Last Updated on 30th January 2024 by max2021
Asbestos in plasterboard building materials (cement) was commonly used between 1940 and 1990 in the construction of many residential and commercial buildings.
As such, it can still be found in many older residential and commercial buildings today. In this blog, we will look at how to tell if old plaster has asbestos.
Asbestos was added to plaster up until the late 1980s in order to make walls and ceilings both incredibly fire and heat-resistant.
So it is very likely that some older brands of cement could contain asbestos fibres.
Surprisingly, plaster only has to contain 1% asbestos in order to be considered an asbestos-containing material (ACM).
Asbestos cement was mostly used in commercial buildings and added to walls that were fire-rated such as lift shafts.
Therefore, it’s very uncommon to find homes that contain any asbestos in plaster walls and ceilings.
It can be very difficult to identify if a wall/ceiling contains asbestos just by looking at it.
However, if you know for certain that it is fire-rated and was built before 1990, then you should assume it contains asbestos and get a sample of it tested immediately.
This is particularly important if the plaster is damaged, as this is when it is most dangerous as asbestos fibres are easily released into the atmosphere.
Before you take any asbestos sample, you must first always ensure that you wear protective clothing along with gloves, goggles, and a respirator.
This will protect you from any asbestos fibres that might be released while taking the sample.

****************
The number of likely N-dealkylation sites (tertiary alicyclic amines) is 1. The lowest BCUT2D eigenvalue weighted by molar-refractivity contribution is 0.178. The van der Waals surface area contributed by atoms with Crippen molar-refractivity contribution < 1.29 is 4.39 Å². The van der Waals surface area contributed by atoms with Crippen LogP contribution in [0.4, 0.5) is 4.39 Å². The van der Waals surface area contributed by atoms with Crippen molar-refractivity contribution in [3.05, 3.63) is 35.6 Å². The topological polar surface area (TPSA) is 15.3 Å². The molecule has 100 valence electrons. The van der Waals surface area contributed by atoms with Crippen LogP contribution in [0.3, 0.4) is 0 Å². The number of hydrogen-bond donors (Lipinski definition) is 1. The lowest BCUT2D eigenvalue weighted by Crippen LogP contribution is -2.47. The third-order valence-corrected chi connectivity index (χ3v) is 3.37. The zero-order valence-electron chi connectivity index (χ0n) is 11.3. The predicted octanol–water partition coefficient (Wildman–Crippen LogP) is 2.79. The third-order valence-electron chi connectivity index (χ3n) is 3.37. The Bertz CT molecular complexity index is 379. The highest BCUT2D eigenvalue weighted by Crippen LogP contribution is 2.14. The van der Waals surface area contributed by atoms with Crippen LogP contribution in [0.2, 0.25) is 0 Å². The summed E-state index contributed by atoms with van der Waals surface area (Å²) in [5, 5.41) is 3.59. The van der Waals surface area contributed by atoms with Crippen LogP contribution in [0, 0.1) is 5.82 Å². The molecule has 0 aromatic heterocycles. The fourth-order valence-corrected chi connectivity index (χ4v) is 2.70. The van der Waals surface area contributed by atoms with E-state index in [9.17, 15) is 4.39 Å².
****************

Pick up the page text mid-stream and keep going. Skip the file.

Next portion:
You should also seal off the area to prevent anyone else from entering.
Here are some specific instructions for taking a sample if you suspect asbestos in plasterboard walls or ceilings:-
You should never attempt to remove asbestos plaster yourself.
Only those who are appropriately trained should do so.
The HSE states that operatives do not need an asbestos removal license for this type of work, and generally, this work would not need to be notified.
However, the HSE does state that if the work is likely to be extensive and cause significant damage to the material, then notification would be required.
If in any doubt, please seek the advice of a professional company that deals with asbestos removal.
Duty holders and employers have a legal responsibility to manage asbestos in their properties, carrying out an asbestos survey in their buildings so as not to put employees at risk.
Whether you need an asbestos management survey or a refurbishment/ demolition survey, contact us at 0161 763 3727 or by visiting https://www.armco.org.uk/
Finally, for all your asbestos training needs call 0161 761 4424 or visit https://www.armcoasbestostraining.co.uk/to book an asbestos awareness training course.
Published Jun 17, 2019